9 min read
Opinions expressed by Entrepreneur contributors are their own.
Okay, I’ll admit it – I’ve never been a Kardashian fan. I’ll admit that “Momager” Kris Jenner and her offspring have achieved remarkable feats in garnering attention and revenue, two of entrepreneurship’s highest goals. But for me, the issue is the in-your-face actions the mom and her family are perpetually taking for celebrity’s sake.
Granted, the family’s fame is perhaps most remarkable for the fact that it emerged on the back of tabloid headlines, Instagram popularity and reality TV. The family already had wealth and stature from the legal career of Kris’s ex, OJ Simpson attorney Robert Kardashian (now deceased) and subsequent ex-spouse and former Olympian Bruce Jenner (now Caitlyn Jenner). But there was seemingly little to account for the family’s rise beyond daughter Kim’s small part as a closet organizer for Paris Hilton in The Simple Life in 2003, followed by a famously stolen sex tape.
Whether you love the Kardashians or despise them, it is hard to dispute the business tenacity of any team that could sustain any program, let alone a reality TV show, for as long as Keeping Up With The Krdashians, which has been running since 2007 for 18 seasons so far.
Mom Kris has been instrumental in helping the clan’s daughters, in particular, to parlay attention from Instagram and tabloid headlines into celebrity influencer roles and brands in clothing and beauty. Youngest daughters Kendall and Kylie have achieved perhaps the most traditionally legitimate roles, with Kendall, now 24, being named the world’s most highly-paid model in 2018, 2019 and 2020. Kylie, the youngest sister, has been acclaimed as the most financially successful as the founder and owner of Kylie Cosmetics (the outgrowth of the wildly viral Kylie Lip Kits business launched in November 2015). It is the claimed revenue for Kylie Cosmetics that served as the crux of the aggressive PR bid for the Forbes billionaire ranking and record in 2019.
As an expert in public relations, I would caution anyone to follow the roadmap that the Kylie team followed. They abused the rules of PR, and it came back to haunt them.
Rule 1: Beware the things you do for attention
While gaining some form of attention and influence is a vital part of the game for most kinds of business, in my opinion, the kinds of business that exist primarily for the ability to monetize attention are treading on dangerous ground.
When you actively seek attention for things the press wouldn’t otherwise cover, you are taking a risk.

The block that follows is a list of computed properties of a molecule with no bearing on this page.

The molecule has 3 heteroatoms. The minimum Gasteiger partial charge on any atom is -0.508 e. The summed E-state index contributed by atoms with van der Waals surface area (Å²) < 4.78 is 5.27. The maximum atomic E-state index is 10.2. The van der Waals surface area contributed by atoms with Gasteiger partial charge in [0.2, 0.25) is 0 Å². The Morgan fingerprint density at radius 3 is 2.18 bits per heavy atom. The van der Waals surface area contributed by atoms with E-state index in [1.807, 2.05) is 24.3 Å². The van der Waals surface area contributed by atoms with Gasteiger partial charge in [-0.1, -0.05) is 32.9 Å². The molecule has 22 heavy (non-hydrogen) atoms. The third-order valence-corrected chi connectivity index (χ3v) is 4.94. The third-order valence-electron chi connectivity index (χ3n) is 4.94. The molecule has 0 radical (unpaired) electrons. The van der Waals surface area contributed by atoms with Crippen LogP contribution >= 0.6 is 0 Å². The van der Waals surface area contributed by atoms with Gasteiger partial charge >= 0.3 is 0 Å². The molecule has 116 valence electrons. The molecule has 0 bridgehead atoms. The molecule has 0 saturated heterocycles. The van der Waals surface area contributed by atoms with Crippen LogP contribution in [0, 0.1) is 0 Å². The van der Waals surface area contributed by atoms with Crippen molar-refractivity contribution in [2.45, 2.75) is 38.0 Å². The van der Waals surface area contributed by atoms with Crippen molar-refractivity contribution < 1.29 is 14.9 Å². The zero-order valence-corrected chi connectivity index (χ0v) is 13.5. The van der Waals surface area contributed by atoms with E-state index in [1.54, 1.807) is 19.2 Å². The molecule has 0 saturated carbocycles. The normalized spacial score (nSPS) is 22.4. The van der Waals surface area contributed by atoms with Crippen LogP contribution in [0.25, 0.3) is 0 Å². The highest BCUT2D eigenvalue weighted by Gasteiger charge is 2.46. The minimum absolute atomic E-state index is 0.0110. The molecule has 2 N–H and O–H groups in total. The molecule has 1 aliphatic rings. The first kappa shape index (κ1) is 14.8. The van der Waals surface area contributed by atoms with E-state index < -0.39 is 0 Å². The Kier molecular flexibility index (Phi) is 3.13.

For example, in the midst of the global health crisis, I am seeing legions of companies wanting to promote themselves for doing good. “We donated masks; we’re making hand sanitizer,” they’re announcing. They want to be seen as heroes and they want the world to know. A competing agency even came forward in our own region, hoping our own “giveback” would be free PR to promote them for a campaign to do good. Um, no.
While there are myriad examples of people and companies rising to support their communities in magnificent ways, doing so for the motive of “being seen” and promoting themselves as doers of good is a risk. For every kind of PR, consider the question first of who needs and wants the information and why. If the only entity helped is you, as promotion it’s a lousy reason to fill the airwaves, and it is prone to backfire as well.
As someone who’s written columns for years, I am stunned at the audacity of people who conclude interviews with remarks like, “By the way, you need to include my name in the headline because I’m trying to fight down a bad story on ABC,” or “That story needs to refer to me as a ‘leadership guru,’ because I’m using it for my marketing afterwards.” Both of these conversations were finished on the spot and neither story appeared.
In contrast, the founder of a distillery that converted from premium liquors to massive production of sanitizer for medical facilities, porta-johns and community members was extremely interesting to me and to others. Why? Because he spoke candidly about the realities of regulatory restrictions on transporting ethyl alcohol in quantity and the very real vulnerabilities the business faces in determining how long the pivot should last and whether it can or should resume its former operation when the pandemic is over. These are the stories that capture the attention of readers as they show others they are not alone in their fears and inspires them with the ideas that others have used.